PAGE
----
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Two Fed officials depart amid scrutiny over investment trades

Published Sep 27, 2021 09:54AM ET Updated Sep 27, 2021 07:46PM ET
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© Reuters. FILE PHOTO: The Federal Reserve Bank of Boston's President and CEO Eric S. Rosengren speaks during the "Hyman P. Minsky Conference on the State of the U.S. and World Economies", in New York, April 17, 2013. REUTERS/Keith Bedford

By Jonnelle Marte, Ann Saphir and Howard Schneider

WASHINGTON (Reuters) - Two Federal Reserve officials who came under scrutiny for investment trades they made last year announced their retirements on Monday, in a controversy that has already sparked a planned review of the Fed's ethics rules.

Dallas Fed President Robert Kaplan said he will retire on Oct. 8, citing the "distraction" of the controversy over his investments, while Boston Fed President Eric Rosengren said he will retire on Sept. 30, pointing to a long-term health condition.

The two are among 12 regional Fed presidents that get rotating seats on the central bank's powerful monetary policy committee, which sets U.S. interest rates.

Kaplan and Rosengren had faced calls to step down for investment trades made in 2020, a year in which the Fed took unprecedented action to steady the economy, while news of the transactions, revealed in recent financial disclosures, raised questions about the effectiveness of Fed trading guidelines for policymakers.

Their departure came after Fed Chair Jerome Powell, who is nearing the end of his term and under consideration for reappointment as Fed chief, called earlier this month for a review of the central bank's ethics rules and said the policies need to change.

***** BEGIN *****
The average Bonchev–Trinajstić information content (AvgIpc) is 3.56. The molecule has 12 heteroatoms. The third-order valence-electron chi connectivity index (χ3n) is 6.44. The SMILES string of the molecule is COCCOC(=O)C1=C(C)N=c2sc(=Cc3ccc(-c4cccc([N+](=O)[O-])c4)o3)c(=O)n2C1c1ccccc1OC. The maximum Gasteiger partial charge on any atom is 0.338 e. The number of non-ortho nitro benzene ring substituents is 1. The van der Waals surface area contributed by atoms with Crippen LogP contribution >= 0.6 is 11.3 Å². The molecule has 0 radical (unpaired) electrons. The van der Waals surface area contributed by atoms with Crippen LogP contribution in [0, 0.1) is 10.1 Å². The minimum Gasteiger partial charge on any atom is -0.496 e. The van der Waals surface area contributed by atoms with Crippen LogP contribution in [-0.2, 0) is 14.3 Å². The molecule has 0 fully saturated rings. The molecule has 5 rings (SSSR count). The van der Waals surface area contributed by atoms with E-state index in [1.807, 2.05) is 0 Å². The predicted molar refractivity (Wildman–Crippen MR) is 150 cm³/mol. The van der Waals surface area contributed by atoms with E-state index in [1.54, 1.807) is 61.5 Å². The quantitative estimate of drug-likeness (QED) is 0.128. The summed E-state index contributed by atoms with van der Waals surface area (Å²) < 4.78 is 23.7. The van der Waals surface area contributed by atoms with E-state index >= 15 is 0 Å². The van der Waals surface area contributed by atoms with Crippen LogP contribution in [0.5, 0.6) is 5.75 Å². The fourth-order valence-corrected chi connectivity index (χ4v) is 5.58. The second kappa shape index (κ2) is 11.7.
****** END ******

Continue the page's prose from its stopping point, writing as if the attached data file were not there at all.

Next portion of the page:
Powell is due to testify before the Senate Banking committee on Tuesday, where he may face questions from Democratic Senator Elizabeth Warren, who has demanded stricter ethics rules at the regional Fed banks.

According to financial disclosures first reported by the Wall Street Journal , Kaplan made multiple million dollar trades in individual stocks in 2020. Rosengren invested in real estate investment trusts on a smaller scale, but he was criticized for making the moves while also calling out risks in the real estate sector.

The financial disclosures did not look strikingly different from prior years, and both officials said their investment trades were cleared by ethics officers and did not violate Fed policy. They also previously agreed to sell their stock holdings by the end of September to avoid even the appearance of a conflict of interest.

But the actions were still viewed as problematic during a year when millions of Americans lost their jobs and the Fed took sweeping action to stabilize financial markets and the economy in the wake of the rapidly-unfolding pandemic.

When asked if he trusted the two regional Fed bank presidents to do their jobs, Powell said last week that "in terms of having confidence and that sort of thing, I think, no one is happy"

Calls for broader reform of Fed ethics rules continued Monday despite the resignations, with outside groups pressing Powell to take stronger action.


Kaplan said on Monday afternoon: "Unfortunately, the recent focus on my financial disclosure risks becoming a distraction to the Federal Reserve's execution of that vital work."

Rosengren earlier cited a long-term health condition in his decision to step down.